The man raising the rafters at the Senate Caucus Room last night wasn't a senator but a preacher man -- the Rev. Leon Sullivan. He sounded just like one of the gang.

"A full tide can lift all the boats," Sullivan thundered into the microphone, "but not for those who have no boats! Give a man a fish, and he'll be hungry again soon, but teach a man to fish, and he'll never be hungry again!" The audience, many of whom were busy harvesting a hastily grabbed dinner from the buffet table onto small paper plates, nodded in agreement.

On the speaker's platform standing beside Sullivan were HHS Secretary Richard Schweiker and Sens. Robert Dole (R-Kan.), John Heinz (R-Pa.), John Chafee (R-R.I.) and Claiborne Pell (D-R.I.), all there to pledge continuing loyalty to Sullivan's cause -- the Opportunities Industrialization Centers, a job training program Sullivan founded in 1964 that has blossomed into a national network of civic leaders and corporate sponsors dedicated to providing job training for the poor and marginally employable.

Last night's reception was crowded with OIC workers bearing name tags and stories like this one from Roderic Frohman, a Presbyterian minister from Gary, Ind. "Three-fourths of our [federal] funding stands to be cut," said Frohman. "We were training 600 men to be carpenters. That won't make it. We were planning to employ 200 young people this summer. That's unthinkable now. The Reagan cuts will severely affect us in Gary."

The OIC comes to Washington every year, but this year the trip is perceived as more urgent. "This meeting is for mapping our survival strategies for the poor and unemployed. That's why we're here -- to keep OIC in the hearts and minds of Washington."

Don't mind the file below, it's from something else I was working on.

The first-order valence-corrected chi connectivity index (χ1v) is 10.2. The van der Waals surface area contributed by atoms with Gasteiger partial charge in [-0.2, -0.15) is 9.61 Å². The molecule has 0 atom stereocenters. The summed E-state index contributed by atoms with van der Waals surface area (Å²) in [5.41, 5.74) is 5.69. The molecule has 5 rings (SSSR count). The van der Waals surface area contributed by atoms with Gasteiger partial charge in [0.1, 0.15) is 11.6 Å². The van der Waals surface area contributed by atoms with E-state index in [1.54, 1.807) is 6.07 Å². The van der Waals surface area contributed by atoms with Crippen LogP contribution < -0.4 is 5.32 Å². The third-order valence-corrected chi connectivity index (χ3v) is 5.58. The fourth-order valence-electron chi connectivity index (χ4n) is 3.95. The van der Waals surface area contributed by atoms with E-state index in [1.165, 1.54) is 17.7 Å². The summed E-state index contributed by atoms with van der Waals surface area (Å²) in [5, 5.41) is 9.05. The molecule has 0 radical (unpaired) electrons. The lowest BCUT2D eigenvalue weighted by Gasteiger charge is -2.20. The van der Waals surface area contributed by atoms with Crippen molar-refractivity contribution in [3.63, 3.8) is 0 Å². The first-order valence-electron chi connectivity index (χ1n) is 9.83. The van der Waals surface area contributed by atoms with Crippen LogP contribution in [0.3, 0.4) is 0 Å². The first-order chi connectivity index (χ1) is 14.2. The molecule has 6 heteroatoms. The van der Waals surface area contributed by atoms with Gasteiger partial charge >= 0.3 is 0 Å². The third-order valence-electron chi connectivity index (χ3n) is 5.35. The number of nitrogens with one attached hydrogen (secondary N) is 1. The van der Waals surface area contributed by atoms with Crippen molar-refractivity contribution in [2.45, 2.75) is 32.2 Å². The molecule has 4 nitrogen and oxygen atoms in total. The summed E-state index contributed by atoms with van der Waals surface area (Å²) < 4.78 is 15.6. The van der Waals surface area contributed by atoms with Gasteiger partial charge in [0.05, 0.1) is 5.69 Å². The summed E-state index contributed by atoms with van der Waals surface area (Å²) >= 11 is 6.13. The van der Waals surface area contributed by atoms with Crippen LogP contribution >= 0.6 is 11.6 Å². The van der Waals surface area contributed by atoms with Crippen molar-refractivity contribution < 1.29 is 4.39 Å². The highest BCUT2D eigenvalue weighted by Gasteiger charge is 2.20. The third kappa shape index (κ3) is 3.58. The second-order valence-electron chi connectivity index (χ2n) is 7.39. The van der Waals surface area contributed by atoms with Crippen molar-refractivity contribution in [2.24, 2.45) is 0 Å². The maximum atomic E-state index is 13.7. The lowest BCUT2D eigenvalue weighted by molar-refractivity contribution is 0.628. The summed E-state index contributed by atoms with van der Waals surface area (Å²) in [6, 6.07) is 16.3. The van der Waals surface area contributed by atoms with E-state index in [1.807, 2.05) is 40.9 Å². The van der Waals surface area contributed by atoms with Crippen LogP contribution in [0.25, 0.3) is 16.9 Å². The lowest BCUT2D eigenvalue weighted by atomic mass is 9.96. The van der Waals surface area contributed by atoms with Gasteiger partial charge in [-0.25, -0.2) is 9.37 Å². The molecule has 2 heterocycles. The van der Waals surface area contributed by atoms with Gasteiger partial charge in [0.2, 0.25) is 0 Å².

The hearts and minds of Washington have been preoccupied since Monday, and last night several of the senators and congressmen present, nearly all of whom had sponsored OIC legislation at one time or another, readily talked about their reactions.

"I'm still in shock," said Schweiker of the attempted assassination. "My wife and I were supposed to eat dinner with the president on Monday night in his private quarters. We drove back from speaking a engagement in Pennsylvania Monday afternoon and heard the news. Shocking."

Schweiker, a Senate veteran, echoed the sentiments of many of his colleagues when asked what effect the shooting might have on the Reagan budget's progress on Capitol Hill. "In the long run, I don't think it will have any effect," said Schweiker, "but in the short run, in terms of respect, it just may."

Pell expressed "deep sadness" at the assassination attempt. Asked what he thought of Secretary of State Alexander Haig's remarks at Monday afternoon's controversial press conference, Pell said, "I think they could have been better chosen."

"It was a dastardly act," said Sen. Howell Heflin (D-Ala.). "And I guess it will extend his honeymoon." As for Haig, scoffed Heflin, "a tempest in a teapot."

Dole was introduced, and like many of the senators who showed up last night, was quickly led up to the platform and lauded for his support. Schweiker was singled out for special tribute, and honor was paid to Secretary of Transportation Drew Lewis, who did not attend.

"Leon Sullivan is going to visit my wife tomorrow," said Dole, whose wife, Elizabeth, is a presidential assistant. "With everyone there over visiting the president, she'll be running the country."

Dole's appearance was brief, but not as brief as that of Sens. Ted Kennedy and Henry Jackson, who scooted in and out of the reception in a matter of minutes, as there was a budget vote beckoning upstairs.

"He's a hero, isn't he?" said Dole of the president as he edged out of the room. "It will no longer be the age thing that gets talked about, or the cowboy thing. This will be what people will remember."

"It was ghastly, ghastly," said Chafee, "to see someone you know, like Jim Brady, shot down like that. How can this have happened again? But I don't see it having any effect on gun control legislation unless the president comes out of this thing saying that it's changed his mind. But if it doesn't come from him, we won't see a whit of progress."